God, I was such a sexy child.
From the ages of two to seven, I was serving fierceness on a platter of seduction. I had a male pediatrician and when it was time for a check-up, I couldn’t wait to strut into the exam room in either my strawberry or blueberry halter-top sundress. I knew that dress accentuated my figure the best out of any of my ensembles and was an automatic conversation starter. “Oh Ambrosia, what a beautiful dress!” my doctor would say. “And it’s covered in strawberries/blueberries! Do you like strawberries/blueberries? They are so good for you!” I’d be under the exam table, luring him in with a flirtatious game of “Hide and Seek”, coyly nodding my head, the beads and barrettes in my hair that perfectly matched my outfit click-clacking away. I’d play shy and ever so slightly hike up my dress in that way that little girls do, but I’m sure I did it as a silent signal to show him that my mother had taken special care to Vaseline my knees, just for him. And probably for me. I’m sure it’s every black woman’s nightmare to have an ashy child, especially in front of “mixed company”. The judgments on her parenting would be heard across the land! Her tombstone would read “Here lays Ambrosia’s mother, who could not be bothered to properly lotion up her child before a doctor’s appointment, no less. And the doctor was WHITE. Mmm-hmm.”
I made sure to accentuate my sexiness with the height of 1980’s fashion accessories. I had a pink and black cross-body bag, covered in Playboy Bunnies. The logo of the rabbit wearing a bow-tie, not actual naked ladies. Please, I would put those bitches to shame with my white opaque pantyhose and black patent leather Mary Janes. I wore that joint everywhere, with every outfit. I knew before anybody that pink was the new black and that my embrace of a controversial brand was a sign to all that I was a progressive woman of our time. I would rock bikini tops and short-shorts in the summertime. Was my body bikini ready? Nope. Did I care? I looked high and low and could not find one single fu*k to give. My belly was round and brown and glorious. It hung just-so over my short-shorts with the cherry appliques (You see the ongoing fruit theme? I knew what I was doing.). I was a body-acceptance activist before it was mainstream. And I was fly.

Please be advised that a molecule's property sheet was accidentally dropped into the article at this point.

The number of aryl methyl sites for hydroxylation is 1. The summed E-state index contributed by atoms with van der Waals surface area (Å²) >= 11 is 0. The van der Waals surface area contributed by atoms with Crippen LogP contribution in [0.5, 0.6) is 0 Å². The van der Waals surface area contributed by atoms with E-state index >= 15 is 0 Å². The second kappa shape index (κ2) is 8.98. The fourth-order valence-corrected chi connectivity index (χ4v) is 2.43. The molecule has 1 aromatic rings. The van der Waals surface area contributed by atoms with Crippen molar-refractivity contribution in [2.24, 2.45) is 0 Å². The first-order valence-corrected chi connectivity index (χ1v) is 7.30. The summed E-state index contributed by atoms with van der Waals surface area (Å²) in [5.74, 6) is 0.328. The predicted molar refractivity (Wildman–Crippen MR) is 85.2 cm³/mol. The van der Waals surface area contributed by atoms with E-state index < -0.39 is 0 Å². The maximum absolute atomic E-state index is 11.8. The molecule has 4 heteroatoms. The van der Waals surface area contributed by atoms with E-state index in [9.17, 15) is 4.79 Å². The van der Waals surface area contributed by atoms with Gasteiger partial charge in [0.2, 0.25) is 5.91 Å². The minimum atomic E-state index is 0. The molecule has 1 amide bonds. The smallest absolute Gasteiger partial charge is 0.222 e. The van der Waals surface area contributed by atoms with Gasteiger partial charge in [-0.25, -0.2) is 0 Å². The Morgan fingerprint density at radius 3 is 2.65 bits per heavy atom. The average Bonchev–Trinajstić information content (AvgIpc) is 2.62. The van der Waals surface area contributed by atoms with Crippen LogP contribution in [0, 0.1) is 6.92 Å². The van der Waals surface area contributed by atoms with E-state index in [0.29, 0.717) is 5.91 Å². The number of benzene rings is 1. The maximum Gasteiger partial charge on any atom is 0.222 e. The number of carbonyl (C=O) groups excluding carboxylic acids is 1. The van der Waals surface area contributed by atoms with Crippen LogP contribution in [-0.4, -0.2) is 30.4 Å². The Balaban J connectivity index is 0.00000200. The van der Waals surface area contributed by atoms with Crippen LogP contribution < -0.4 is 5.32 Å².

Fast forward 25 years or so, and I’m pretty sure the circa-1980’s me would be giving current me some major side-eye. I mean, I’m not really aiming for sexy, usually, but that natural je ne sais quoi that oozed from my pre-pubescent pores seems to have dried up. I got glasses – big, Sally Jesse Raphael-looking mothertruckers – in the third grade which I think may have put a cap on the animal magnetism I had previously and so effortlessly exuded. I’d like to channel the sexy kid me. She was pretty dope. She put on elaborate variety shows at the drop of a hat and demanded her audiences’ attention, dammit! Her go-to facial expression for candid and casual pictures was a look that screamed “I can’t with you”. She had men of all ages vying for her attention and being very free and easy with their sugar-free chewing gum and breath mints. She wore lace and drank ginger ale from a cocktail glass, with a tiny straw, while on a Caribbean cruise. She’d probably have serious reservations about my Natural hair and acceptance of the leggings trend, though eventually, I think I’d get her to sign off on at least the hair. If I could learn to be more like Sexy Kid Ambrosia, I might have less of a reason to have a blog that documents the various ways one can see why I’m single. I think I know where I should start:
How much do you think a pink and black cross-body Playboy bag goes for nowadays?